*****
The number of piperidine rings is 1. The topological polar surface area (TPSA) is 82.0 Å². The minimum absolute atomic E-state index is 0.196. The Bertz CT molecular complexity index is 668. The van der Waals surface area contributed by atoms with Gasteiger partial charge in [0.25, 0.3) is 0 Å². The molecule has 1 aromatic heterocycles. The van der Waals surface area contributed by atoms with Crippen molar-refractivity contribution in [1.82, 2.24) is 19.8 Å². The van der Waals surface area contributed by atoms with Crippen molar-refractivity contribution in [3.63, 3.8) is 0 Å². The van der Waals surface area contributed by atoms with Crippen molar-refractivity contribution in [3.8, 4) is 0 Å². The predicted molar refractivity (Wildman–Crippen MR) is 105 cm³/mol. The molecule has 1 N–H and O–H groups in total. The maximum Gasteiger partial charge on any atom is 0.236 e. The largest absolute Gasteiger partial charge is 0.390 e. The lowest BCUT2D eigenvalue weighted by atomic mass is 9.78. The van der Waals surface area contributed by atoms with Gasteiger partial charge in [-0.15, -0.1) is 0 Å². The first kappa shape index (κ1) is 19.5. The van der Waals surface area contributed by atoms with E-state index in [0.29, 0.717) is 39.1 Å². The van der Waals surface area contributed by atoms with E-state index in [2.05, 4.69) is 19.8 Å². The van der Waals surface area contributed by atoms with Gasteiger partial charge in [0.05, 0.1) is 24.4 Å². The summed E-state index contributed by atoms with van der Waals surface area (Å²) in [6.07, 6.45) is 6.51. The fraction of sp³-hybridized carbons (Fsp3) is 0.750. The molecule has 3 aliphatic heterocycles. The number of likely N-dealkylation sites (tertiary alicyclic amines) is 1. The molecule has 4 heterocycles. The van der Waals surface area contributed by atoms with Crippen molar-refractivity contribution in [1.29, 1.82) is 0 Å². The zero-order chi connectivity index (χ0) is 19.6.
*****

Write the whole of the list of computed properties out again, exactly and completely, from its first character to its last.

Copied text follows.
The number of piperidine rings is 1. The topological polar surface area (TPSA) is 82.0 Å². The minimum absolute atomic E-state index is 0.196. The Bertz CT molecular complexity index is 668. The van der Waals surface area contributed by atoms with Gasteiger partial charge in [0.25, 0.3) is 0 Å². The molecule has 1 aromatic heterocycles. The van der Waals surface area contributed by atoms with Crippen molar-refractivity contribution in [1.82, 2.24) is 19.8 Å². The van der Waals surface area contributed by atoms with Crippen molar-refractivity contribution in [3.63, 3.8) is 0 Å². The van der Waals surface area contributed by atoms with Crippen molar-refractivity contribution in [3.8, 4) is 0 Å². The predicted molar refractivity (Wildman–Crippen MR) is 105 cm³/mol. The molecule has 1 N–H and O–H groups in total. The maximum Gasteiger partial charge on any atom is 0.236 e. The largest absolute Gasteiger partial charge is 0.390 e. The lowest BCUT2D eigenvalue weighted by atomic mass is 9.78. The van der Waals surface area contributed by atoms with Gasteiger partial charge in [-0.15, -0.1) is 0 Å². The first kappa shape index (κ1) is 19.5. The van der Waals surface area contributed by atoms with E-state index in [0.29, 0.717) is 39.1 Å². The van der Waals surface area contributed by atoms with E-state index in [2.05, 4.69) is 19.8 Å². The van der Waals surface area contributed by atoms with Gasteiger partial charge in [0.05, 0.1) is 24.4 Å². The summed E-state index contributed by atoms with van der Waals surface area (Å²) in [6.07, 6.45) is 6.51. The fraction of sp³-hybridized carbons (Fsp3) is 0.750. The molecule has 3 aliphatic heterocycles. The number of likely N-dealkylation sites (tertiary alicyclic amines) is 1. The molecule has 4 heterocycles. The van der Waals surface area contributed by atoms with Crippen molar-refractivity contribution in [1.29, 1.82) is 0 Å². The zero-order chi connectivity index (χ0) is 19.6.